Recently, President Obama signed a bill into law and then announced that he would not enforce (or at least feel bound by) a provision in the bill. Once again, President Obama has aggressively asserted executive power – in a way that prior Presidents have, but that he and Democrats criticized before he became President.
The law prohibited admittance to the U.S. by representatives to the United Nations determined to have “engaged in terrorist activity” against the U.S. or its allies. “Obama, in a signed statement attached to the measure, warned the legislation curtailed his “constitutional discretion” and that he planned to treat the law as ‘advisory.’” Obama could have vetoed the law, but he chose to sign it and then not regard it as legally binding.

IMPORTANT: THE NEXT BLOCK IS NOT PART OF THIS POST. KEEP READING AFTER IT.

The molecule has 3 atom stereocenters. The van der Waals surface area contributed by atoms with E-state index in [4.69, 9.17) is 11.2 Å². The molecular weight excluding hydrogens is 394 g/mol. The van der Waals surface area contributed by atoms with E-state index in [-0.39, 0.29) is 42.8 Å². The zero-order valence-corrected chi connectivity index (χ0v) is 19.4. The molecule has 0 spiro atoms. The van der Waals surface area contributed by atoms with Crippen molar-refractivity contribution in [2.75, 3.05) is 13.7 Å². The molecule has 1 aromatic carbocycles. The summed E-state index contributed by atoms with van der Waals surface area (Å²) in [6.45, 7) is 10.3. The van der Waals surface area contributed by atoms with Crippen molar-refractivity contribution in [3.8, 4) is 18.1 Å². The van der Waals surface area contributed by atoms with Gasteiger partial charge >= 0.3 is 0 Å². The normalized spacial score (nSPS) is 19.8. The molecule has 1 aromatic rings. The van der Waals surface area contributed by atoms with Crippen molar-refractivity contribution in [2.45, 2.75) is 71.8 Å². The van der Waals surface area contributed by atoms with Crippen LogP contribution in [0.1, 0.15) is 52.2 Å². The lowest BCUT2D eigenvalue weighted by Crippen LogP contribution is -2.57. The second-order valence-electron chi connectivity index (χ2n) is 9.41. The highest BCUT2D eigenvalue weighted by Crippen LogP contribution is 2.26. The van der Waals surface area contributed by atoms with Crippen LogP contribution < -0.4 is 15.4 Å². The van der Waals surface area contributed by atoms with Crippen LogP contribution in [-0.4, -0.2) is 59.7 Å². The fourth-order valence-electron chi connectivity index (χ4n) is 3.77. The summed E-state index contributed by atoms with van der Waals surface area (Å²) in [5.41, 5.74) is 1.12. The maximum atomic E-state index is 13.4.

There are several positions that one can have – based on the Constitution’s original meaning – in a situation where the President is presented with a bill that contains an unconstitutional provision.
1. One might believe the President has discretion to sign the bill and then to not enforce the unconstitutional provision. This appears more or less to be the position of Presidents of both parties.